Bayesian detection of radar interference in radio astronomy



[1] L-Band observations at the Green Bank Telescope (GBT) and other radio observatories are often made in frequency bands allocated to aviation pulsed radar transmissions. It is possible to mitigate radar contamination of the astronomical signal by time blanking data containing these pulses. However, even when strong direct path pulses and nearby fixed clutter echoes are removed there are still undetected weaker aircraft echoes present which can corrupt the data. In a previous paper we presented an algorithm to improve real-time echo blanking by forming a Kalman filter tracker to follow the path of a sequence of echoes observed on successive radar antenna sweeps. The tracker builds a history which can be used to predict the location of upcoming echoes. We now present details of a new Bayesian detection algorithm which uses this prediction information to enable more sensitive weak pulse acquisition. The developed track information is used to form a spatial prior probability distribution for the presence of the next echoes. Regions with higher probability are processed with a lower detection threshold to pull out low level pulses without increasing the overall probability of false alarm detection. The ultimate result is more complete removal, by blanking the detected pulse, of radar corruption in astronomical observations.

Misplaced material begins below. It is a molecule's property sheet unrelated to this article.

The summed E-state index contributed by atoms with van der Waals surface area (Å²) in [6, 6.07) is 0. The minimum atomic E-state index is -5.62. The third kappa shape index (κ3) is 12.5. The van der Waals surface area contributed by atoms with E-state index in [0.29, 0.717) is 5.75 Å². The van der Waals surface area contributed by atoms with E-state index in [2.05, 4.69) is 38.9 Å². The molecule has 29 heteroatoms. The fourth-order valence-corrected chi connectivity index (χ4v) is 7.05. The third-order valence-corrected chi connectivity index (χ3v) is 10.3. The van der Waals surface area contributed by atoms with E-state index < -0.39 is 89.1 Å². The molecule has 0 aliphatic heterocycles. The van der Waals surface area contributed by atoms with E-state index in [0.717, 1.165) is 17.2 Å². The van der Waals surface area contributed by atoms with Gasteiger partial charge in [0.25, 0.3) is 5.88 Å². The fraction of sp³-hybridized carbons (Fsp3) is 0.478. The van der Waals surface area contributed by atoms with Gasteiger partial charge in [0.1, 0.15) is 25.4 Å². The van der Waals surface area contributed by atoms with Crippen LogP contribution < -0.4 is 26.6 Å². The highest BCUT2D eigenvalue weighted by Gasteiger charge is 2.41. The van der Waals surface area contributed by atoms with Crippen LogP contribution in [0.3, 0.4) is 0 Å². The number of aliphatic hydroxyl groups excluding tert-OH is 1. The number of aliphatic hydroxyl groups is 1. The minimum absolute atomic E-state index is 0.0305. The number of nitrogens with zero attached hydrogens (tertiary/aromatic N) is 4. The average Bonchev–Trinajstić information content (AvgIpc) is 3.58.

1. Introduction

[2] Radio astronomers must often share spectrum with other licensed radio services when observing deep space objects. For example, though the neutral Hydrogen emission line at 1,420.4 MHz lies in a protected band, moderate red shifting seen in distant sources can move the signal into the 1230- to 1350-MHz range where many high power air surveillance radar transmitters operate. These impulsive sources are ever present. Even when the telescope is located in a radio quiet zone surrounded by mountains blocking the direct line of sight signal path, echoes from aircraft hundreds of kilometers away can corrupt sensitive observations [Ellingson and Hampson, 2003; Ellingson, 2002; Zhang et al., 2003].

[3] This paper reports on efforts to mitigate radar interference at the NRAO Green Bank observatory in West Virginia. Pulses from the ARSR-3 surveillance radar located 104 km to the south-southeast have corrupted Green Bank Telescope (GBT) observations at 1292 MHz even when signals arrive in the telescope deep sidelobes. Since radar transmissions are impulsive with a relatively low duty cycle, the customary mitigation approach is to “blank” or excise data samples containing corrupting echo pulses. The remaining data are still suitable for long integration power spectrum analysis. The challenge lies in detecting interfering pulses so that they can be removed.